I'm a fixer. A Ms. Fix it. I like to fix things. Well, not really things. I have my husband to do that. But people and situations. Is being a fixer bad for us? Depends. Isn't fixing helping? Maybe. Confused? That's exactly how how I feel.
I don't think being a 'fixer" is bad. Generally, it stems from a intention to help. But sometimes fixing or helping can have both positive and negative results.
So how do you choose who needs fixing? How do you decide who needs your help, when to help, where to help and when to mind your own stinking business? I have no friggin idea. Sorry. We're you waiting for me to have the answer? (Refer to tip #5 below.) But what I can offer is the following 7 tips to help you figure it out for yourself. And yes, I am fully aware that the very nature of this list is me trying to fix you, the reader. What can I say? I am who I am.
7 Tips for a fixer:
Tip one: Learn to be comfortable with the uncomfortable. Life can be soft, calm, happy and peaceful. But it also can be messy, frustrating, loud, and yes pretty damn uncomfortable! You can't avoid it all. You can't fix it all. Breathe. Release and let go of what you can't control.
Tip two: Distinguish between being offered the job of fixer or just taking it on? Have you been hired or did you just show up on the doorstep dressed in coveralls and pick up truck full of tools?
Tip three: Realize that you can't fix everything. Some situations are beyond your control and expertise. Some fixing requires you to hire the professionals. Doctors, psychiatrists, lawyers, Bob Villa. Realize a bit of arrogance exist in us to think we can. Take a small step down off that high horse. But I get it. Sometimes we think if we just say the right words or do the right thing in just the right way we can make it better. If we give it our best effort we can make things right. But sometimes our best is just not enough and you are left feeling spent, utterly worn out and standing in a flooded bathroom. Decide if you can live with the problem as it is. If you can, let it be and move on. If you can't then distance yourself from it and hire it out to the pros.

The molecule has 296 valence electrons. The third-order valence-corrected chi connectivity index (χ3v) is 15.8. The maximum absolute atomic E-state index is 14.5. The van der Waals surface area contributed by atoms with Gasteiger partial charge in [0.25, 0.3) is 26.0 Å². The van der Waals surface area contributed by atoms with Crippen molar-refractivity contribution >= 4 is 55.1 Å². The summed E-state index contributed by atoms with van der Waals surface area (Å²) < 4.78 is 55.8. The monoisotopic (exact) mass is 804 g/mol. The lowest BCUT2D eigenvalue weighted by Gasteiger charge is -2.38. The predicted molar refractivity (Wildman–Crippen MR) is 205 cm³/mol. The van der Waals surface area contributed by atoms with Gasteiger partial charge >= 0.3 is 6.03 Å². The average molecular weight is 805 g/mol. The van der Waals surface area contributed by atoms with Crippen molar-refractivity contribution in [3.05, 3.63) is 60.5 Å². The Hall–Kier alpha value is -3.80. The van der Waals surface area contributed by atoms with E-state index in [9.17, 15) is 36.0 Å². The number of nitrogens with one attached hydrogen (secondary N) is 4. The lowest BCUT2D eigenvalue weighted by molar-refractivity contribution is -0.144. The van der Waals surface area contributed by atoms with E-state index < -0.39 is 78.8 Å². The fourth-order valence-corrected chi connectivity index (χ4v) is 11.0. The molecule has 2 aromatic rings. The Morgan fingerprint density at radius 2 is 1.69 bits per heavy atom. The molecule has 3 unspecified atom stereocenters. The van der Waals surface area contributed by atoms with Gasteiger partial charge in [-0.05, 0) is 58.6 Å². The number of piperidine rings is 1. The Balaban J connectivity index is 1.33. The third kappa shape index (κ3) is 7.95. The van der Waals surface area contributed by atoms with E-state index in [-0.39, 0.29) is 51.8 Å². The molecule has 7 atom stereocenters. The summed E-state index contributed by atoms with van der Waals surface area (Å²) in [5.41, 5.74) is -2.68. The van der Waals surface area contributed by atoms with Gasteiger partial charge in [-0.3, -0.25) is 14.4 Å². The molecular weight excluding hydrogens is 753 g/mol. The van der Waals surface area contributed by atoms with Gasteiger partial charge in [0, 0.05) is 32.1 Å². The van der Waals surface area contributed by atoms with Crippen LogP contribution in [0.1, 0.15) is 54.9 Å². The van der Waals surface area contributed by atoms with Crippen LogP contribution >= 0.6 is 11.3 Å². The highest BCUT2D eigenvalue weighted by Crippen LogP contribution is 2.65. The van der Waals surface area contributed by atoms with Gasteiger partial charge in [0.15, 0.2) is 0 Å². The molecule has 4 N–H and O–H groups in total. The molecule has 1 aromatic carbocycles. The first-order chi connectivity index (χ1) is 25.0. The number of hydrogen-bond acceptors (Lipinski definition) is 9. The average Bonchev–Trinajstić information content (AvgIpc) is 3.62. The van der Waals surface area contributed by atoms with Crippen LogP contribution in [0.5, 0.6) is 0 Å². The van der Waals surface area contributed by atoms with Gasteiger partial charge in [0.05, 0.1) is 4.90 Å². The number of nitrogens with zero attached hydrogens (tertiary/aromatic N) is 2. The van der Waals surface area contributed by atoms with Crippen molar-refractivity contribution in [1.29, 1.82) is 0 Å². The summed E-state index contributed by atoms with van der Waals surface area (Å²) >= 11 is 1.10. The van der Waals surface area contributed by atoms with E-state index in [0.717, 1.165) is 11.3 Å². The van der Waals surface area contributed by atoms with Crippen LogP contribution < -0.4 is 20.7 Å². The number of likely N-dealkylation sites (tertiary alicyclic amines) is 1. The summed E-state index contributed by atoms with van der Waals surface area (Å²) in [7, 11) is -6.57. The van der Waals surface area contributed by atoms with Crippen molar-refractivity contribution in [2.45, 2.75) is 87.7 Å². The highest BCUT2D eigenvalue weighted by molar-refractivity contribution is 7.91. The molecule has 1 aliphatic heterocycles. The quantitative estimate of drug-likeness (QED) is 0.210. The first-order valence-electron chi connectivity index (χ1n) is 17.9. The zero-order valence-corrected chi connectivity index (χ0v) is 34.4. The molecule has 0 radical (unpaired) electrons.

Tip four: Understand that maybe, just maybe, it's not your place to step in. Sometimes the fairy tale happy ending is not for us to force. Maybe it will happen. Maybe it won't. Trust that things will unfold as they should.
Tip five: You can't please everyone so be ok with having to let people down by opting out of the fixing. Humans have expectations. It's in our DNA. We expect people to behave a certain way. To take on certain roles in our lives. Mothers should behave like this. Friends should do that for us. And when they don't live up to what we expect we feel let down. And when the boundaries and limitations we put in place for our own happiness collide with others expectations of us they are let down. Either way disappointment is the result. It happens. So be it.
Tip six: Be clear on the intent behind your fixing. What's your motive? Is it to make your life more comfortable? Is the fixing fulfilling some desperate need of yours to be needed? Or do you see a real danger ahead and are trying to protect someone? Pick it apart. Analyze it. Then, and only then, decide.
Tip seven: Determine the costs? What is the potential fallout of your fixing. Is a friendship at stake? A marriage? Your sanity? Are you willing to put everything on the line? Be aware that very often the fixer, whose intention was only to help, ends up looking like the bad guy. And how much of that time and energy spent fixing someone else is drawing away energy and well-being from you. Be ready and willing to accept the consequences.
After going through these tips only you can ultimately decide where and when to fix. My goal is not to come off cynical about helping those in need. We could use more of that in today's world and nothing can fulfill you more than giving of yourself to help out another. I am just speaking to those whose are playing out a pattern of behavior. I'm talking about the chronic peacekeepers, people pleasers and mediators. Your going to keep experiencing utter frustration, mental exhaustion and emotional turmoil as you struggle to find control over the uncontrollable.
Am I going to stop being a fixer? Probably not. It's part of who I am. I make a living out of fixing. I'm a yoga teacher. Students come in with broken bodies, minds and spirits. I share with them my tools so that they can begin to put themselves back together again. I'm comfortable with my fixer status. I know who I am and what my intentions are. I care. I want to see others happy. And I want to share what I've learned. But I am learning to discern where, when and for whom I choose pull out my pretty pink tool belt.